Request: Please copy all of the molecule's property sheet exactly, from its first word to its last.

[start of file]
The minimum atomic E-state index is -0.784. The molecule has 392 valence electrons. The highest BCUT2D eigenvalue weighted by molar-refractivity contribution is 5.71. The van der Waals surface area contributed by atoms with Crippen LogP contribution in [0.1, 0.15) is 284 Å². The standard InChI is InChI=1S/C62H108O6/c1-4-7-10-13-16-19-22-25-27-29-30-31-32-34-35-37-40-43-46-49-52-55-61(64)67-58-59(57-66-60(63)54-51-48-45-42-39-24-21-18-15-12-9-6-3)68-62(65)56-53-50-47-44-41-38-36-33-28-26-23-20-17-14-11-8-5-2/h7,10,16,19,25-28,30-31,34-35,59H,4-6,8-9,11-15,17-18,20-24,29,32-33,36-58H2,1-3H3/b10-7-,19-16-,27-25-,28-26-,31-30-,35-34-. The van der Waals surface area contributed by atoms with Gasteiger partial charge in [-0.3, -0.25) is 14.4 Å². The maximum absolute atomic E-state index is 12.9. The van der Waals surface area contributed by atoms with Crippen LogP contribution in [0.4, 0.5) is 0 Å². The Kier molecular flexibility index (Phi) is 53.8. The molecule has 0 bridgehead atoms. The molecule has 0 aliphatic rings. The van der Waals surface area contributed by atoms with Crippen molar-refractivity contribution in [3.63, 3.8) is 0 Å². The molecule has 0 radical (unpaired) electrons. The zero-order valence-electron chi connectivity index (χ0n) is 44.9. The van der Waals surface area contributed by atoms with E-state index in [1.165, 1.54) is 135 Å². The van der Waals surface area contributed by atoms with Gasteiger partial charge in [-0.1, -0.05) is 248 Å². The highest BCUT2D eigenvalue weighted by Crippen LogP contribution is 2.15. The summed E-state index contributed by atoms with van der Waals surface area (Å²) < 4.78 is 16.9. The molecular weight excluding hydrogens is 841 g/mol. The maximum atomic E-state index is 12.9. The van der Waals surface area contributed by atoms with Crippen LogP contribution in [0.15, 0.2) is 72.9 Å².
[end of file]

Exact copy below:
The minimum atomic E-state index is -0.784. The molecule has 392 valence electrons. The highest BCUT2D eigenvalue weighted by molar-refractivity contribution is 5.71. The van der Waals surface area contributed by atoms with Crippen LogP contribution in [0.1, 0.15) is 284 Å². The standard InChI is InChI=1S/C62H108O6/c1-4-7-10-13-16-19-22-25-27-29-30-31-32-34-35-37-40-43-46-49-52-55-61(64)67-58-59(57-66-60(63)54-51-48-45-42-39-24-21-18-15-12-9-6-3)68-62(65)56-53-50-47-44-41-38-36-33-28-26-23-20-17-14-11-8-5-2/h7,10,16,19,25-28,30-31,34-35,59H,4-6,8-9,11-15,17-18,20-24,29,32-33,36-58H2,1-3H3/b10-7-,19-16-,27-25-,28-26-,31-30-,35-34-. The van der Waals surface area contributed by atoms with Gasteiger partial charge in [-0.3, -0.25) is 14.4 Å². The maximum absolute atomic E-state index is 12.9. The van der Waals surface area contributed by atoms with Crippen LogP contribution in [0.4, 0.5) is 0 Å². The Kier molecular flexibility index (Phi) is 53.8. The molecule has 0 bridgehead atoms. The molecule has 0 aliphatic rings. The van der Waals surface area contributed by atoms with Crippen molar-refractivity contribution in [3.63, 3.8) is 0 Å². The molecule has 0 radical (unpaired) electrons. The zero-order valence-electron chi connectivity index (χ0n) is 44.9. The van der Waals surface area contributed by atoms with E-state index in [1.165, 1.54) is 135 Å². The van der Waals surface area contributed by atoms with Gasteiger partial charge in [-0.1, -0.05) is 248 Å². The highest BCUT2D eigenvalue weighted by Crippen LogP contribution is 2.15. The summed E-state index contributed by atoms with van der Waals surface area (Å²) < 4.78 is 16.9. The molecular weight excluding hydrogens is 841 g/mol. The maximum atomic E-state index is 12.9. The van der Waals surface area contributed by atoms with Crippen LogP contribution in [0.15, 0.2) is 72.9 Å².